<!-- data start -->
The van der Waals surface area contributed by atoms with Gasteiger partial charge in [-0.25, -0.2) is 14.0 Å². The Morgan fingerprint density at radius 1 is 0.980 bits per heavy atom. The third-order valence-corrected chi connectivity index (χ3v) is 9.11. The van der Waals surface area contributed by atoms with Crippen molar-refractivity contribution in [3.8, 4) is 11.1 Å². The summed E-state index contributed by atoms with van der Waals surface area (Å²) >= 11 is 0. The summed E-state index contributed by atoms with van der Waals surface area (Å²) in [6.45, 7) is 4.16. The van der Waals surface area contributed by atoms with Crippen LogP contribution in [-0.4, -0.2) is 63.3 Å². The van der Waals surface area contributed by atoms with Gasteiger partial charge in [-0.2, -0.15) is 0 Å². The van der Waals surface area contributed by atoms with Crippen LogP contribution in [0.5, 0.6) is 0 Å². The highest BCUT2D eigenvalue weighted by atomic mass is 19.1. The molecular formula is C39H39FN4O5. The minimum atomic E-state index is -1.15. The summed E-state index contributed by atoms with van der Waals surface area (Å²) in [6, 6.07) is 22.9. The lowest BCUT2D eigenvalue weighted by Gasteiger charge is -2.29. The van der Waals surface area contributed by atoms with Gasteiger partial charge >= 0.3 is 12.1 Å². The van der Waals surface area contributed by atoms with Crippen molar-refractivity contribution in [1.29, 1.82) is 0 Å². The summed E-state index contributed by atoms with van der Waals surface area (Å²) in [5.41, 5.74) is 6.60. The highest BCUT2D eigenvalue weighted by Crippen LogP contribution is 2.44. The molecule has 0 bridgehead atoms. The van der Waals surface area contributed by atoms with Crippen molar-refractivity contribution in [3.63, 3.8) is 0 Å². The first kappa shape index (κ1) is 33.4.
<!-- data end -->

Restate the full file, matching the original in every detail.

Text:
The van der Waals surface area contributed by atoms with Gasteiger partial charge in [-0.25, -0.2) is 14.0 Å². The Morgan fingerprint density at radius 1 is 0.980 bits per heavy atom. The third-order valence-corrected chi connectivity index (χ3v) is 9.11. The van der Waals surface area contributed by atoms with Crippen molar-refractivity contribution in [3.8, 4) is 11.1 Å². The summed E-state index contributed by atoms with van der Waals surface area (Å²) >= 11 is 0. The summed E-state index contributed by atoms with van der Waals surface area (Å²) in [6.45, 7) is 4.16. The van der Waals surface area contributed by atoms with Crippen LogP contribution in [-0.4, -0.2) is 63.3 Å². The van der Waals surface area contributed by atoms with Gasteiger partial charge in [-0.2, -0.15) is 0 Å². The van der Waals surface area contributed by atoms with Crippen LogP contribution in [0.5, 0.6) is 0 Å². The highest BCUT2D eigenvalue weighted by atomic mass is 19.1. The molecular formula is C39H39FN4O5. The minimum atomic E-state index is -1.15. The summed E-state index contributed by atoms with van der Waals surface area (Å²) in [6, 6.07) is 22.9. The lowest BCUT2D eigenvalue weighted by Gasteiger charge is -2.29. The van der Waals surface area contributed by atoms with Gasteiger partial charge >= 0.3 is 12.1 Å². The van der Waals surface area contributed by atoms with Crippen molar-refractivity contribution in [1.29, 1.82) is 0 Å². The summed E-state index contributed by atoms with van der Waals surface area (Å²) in [5.41, 5.74) is 6.60. The highest BCUT2D eigenvalue weighted by Crippen LogP contribution is 2.44. The molecule has 0 bridgehead atoms. The van der Waals surface area contributed by atoms with Crippen molar-refractivity contribution in [3.63, 3.8) is 0 Å². The first kappa shape index (κ1) is 33.4.